This morning, as I was scrolling Twitter looking for tips, tricks and things I can re-tweet, I came across a link to a blog post about the problem with quantity-driven writing.
As an author of romantic fiction, this is something I—along with my legion of fellow scribblers—struggle with. You need to stay relevant; you need readers to keep finding more new stuff from you. So you’re under constant pressure to keep writing, keep publishing, keep developing storylines.
But heaven help you if you start pushing out crap!
It’s a hard balance to maintain, and many authors, even traditionally published authors, can’t keep up the pace. In Goodreads I came across one review for a book I’d recently read which stated, “I don’t bother with anything that [author name omitted] has written post 1999.”
My own mother warned me off reading a certain well-known romance author because her newer books were nothing but insufferable, second-rate rehashes of her previous successes (my mom’s words, not mine).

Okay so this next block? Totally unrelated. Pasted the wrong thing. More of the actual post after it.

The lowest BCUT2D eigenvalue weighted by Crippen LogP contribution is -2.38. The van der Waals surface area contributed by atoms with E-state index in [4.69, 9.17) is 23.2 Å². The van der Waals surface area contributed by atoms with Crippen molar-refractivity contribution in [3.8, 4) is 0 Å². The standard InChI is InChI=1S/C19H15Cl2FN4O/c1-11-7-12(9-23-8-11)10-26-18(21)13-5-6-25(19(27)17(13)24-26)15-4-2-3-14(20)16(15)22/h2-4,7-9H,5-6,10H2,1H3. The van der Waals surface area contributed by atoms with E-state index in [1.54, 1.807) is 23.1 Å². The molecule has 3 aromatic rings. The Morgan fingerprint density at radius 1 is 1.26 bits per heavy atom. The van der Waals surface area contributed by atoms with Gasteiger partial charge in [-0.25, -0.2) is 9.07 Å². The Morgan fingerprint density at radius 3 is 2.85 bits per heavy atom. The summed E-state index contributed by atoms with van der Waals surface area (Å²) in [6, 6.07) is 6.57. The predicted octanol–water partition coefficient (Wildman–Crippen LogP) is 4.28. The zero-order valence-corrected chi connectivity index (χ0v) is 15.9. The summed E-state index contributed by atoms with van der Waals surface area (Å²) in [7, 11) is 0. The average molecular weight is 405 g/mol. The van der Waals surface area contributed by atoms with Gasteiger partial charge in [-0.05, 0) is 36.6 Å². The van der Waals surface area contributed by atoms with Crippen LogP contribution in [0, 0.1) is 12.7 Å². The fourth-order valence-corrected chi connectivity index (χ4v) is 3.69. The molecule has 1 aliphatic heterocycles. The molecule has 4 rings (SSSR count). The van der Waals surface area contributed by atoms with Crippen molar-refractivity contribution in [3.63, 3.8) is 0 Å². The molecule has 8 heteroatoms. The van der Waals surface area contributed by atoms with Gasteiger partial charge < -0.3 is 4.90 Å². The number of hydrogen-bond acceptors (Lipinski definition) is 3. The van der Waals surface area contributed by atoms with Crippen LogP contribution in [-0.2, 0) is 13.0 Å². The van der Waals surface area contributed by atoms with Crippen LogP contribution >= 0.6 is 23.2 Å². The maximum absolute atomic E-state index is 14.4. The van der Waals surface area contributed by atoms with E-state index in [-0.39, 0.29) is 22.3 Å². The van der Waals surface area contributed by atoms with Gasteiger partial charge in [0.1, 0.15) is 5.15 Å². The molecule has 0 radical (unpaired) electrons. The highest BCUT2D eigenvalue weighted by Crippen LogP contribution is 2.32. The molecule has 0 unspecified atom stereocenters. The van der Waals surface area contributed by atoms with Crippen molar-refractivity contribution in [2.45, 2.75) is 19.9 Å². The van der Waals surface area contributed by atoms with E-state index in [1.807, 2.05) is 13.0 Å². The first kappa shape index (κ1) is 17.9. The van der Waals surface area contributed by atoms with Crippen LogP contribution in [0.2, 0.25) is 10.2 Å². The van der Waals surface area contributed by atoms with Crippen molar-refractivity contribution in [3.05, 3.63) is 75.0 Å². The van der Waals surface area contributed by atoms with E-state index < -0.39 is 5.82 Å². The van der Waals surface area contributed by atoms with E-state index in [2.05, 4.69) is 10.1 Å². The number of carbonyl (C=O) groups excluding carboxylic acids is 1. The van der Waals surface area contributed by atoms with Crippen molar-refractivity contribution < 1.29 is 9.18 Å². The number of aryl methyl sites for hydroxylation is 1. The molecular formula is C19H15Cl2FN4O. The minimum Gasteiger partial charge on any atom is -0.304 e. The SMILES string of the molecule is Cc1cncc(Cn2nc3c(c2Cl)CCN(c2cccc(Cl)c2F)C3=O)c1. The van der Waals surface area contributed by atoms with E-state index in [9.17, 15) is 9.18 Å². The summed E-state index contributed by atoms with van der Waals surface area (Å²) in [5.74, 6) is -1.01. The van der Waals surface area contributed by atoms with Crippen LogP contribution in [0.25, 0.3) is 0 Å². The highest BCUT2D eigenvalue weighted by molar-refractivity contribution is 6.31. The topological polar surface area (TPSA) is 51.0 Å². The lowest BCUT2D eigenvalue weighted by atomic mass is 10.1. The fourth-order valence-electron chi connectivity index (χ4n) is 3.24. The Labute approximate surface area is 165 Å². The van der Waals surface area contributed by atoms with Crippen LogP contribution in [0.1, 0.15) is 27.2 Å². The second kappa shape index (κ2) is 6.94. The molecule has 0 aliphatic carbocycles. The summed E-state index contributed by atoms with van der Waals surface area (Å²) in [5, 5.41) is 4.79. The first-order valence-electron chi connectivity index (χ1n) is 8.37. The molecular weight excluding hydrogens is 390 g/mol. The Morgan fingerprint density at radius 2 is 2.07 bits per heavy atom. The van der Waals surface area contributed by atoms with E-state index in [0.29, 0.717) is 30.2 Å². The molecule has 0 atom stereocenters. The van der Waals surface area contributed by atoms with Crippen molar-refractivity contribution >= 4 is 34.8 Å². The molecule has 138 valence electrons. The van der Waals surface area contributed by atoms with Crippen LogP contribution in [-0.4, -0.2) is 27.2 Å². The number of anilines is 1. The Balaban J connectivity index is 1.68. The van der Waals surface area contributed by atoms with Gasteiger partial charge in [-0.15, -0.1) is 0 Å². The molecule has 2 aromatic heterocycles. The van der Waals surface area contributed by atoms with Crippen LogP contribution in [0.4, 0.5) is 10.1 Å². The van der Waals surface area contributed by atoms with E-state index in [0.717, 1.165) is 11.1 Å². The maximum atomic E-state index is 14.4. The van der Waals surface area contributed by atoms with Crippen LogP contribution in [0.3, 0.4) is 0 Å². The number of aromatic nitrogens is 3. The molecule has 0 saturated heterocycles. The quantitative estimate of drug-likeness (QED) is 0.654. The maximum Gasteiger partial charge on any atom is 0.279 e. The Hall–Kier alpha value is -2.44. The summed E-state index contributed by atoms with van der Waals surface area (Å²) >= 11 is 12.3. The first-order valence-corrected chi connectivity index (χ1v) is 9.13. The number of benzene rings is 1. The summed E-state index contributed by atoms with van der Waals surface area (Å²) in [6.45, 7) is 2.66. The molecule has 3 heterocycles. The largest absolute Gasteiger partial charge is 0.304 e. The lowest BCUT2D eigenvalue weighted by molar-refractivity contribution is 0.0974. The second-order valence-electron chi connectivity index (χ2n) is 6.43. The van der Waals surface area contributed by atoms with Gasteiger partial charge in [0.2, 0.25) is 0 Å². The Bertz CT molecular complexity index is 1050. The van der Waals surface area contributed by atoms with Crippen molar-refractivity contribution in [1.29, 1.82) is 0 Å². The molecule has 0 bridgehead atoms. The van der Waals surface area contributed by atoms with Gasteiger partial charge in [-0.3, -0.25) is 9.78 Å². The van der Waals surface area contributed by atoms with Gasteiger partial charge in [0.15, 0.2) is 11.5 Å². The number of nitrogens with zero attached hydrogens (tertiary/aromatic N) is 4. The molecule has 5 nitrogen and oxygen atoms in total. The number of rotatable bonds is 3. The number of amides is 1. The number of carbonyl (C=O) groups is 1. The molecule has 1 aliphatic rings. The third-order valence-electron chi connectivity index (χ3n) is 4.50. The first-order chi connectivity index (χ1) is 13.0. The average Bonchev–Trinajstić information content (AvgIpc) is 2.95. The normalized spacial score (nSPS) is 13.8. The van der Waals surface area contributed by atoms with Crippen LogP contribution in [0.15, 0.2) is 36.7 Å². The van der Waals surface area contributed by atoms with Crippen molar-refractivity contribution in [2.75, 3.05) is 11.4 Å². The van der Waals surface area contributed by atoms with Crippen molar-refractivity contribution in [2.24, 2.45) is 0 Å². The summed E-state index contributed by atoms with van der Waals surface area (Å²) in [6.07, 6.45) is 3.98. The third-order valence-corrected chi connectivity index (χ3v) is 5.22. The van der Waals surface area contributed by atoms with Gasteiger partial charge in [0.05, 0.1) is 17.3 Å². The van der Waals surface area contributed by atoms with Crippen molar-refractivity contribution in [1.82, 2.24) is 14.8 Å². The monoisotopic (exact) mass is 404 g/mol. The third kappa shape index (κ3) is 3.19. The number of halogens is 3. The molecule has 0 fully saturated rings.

What’s a writer to do?
If world-renowned New York Times-ers can’t manage that balance over the long haul … what hope do I have?
Or, in a less self-pitying tone, how do I stay fresh and deliver quality content, and how do I balance that with getting it out fast?
… I don’t have any answers. I’m sorry if you’ve read this far thinking I was going to divulge the secret.
Writing for the long-haul
I’ve made no secret of it before: I have no pity for writers who are out solely to make money. Of course earning a living off your writing is important, but if you’re not in it for the long-haul, if writing is not your true vocation, then I’m not talking about you in this post.
For me, my books are important. What readers think of my books are important. I care deeply about pleasing. So it’s with the long-haul in mind that I ask the following question:
Readers, what is important to you?
What do you make of this need to push out books with a high degree of frequency, and what does that mean for the kinds of stories you want to read? Do you know and love an author that delivers quality stories with consistency? Do you lament an author who has perhaps let his or her standards slide in the constant push for quantity and relevance?
I’d love to hear from you.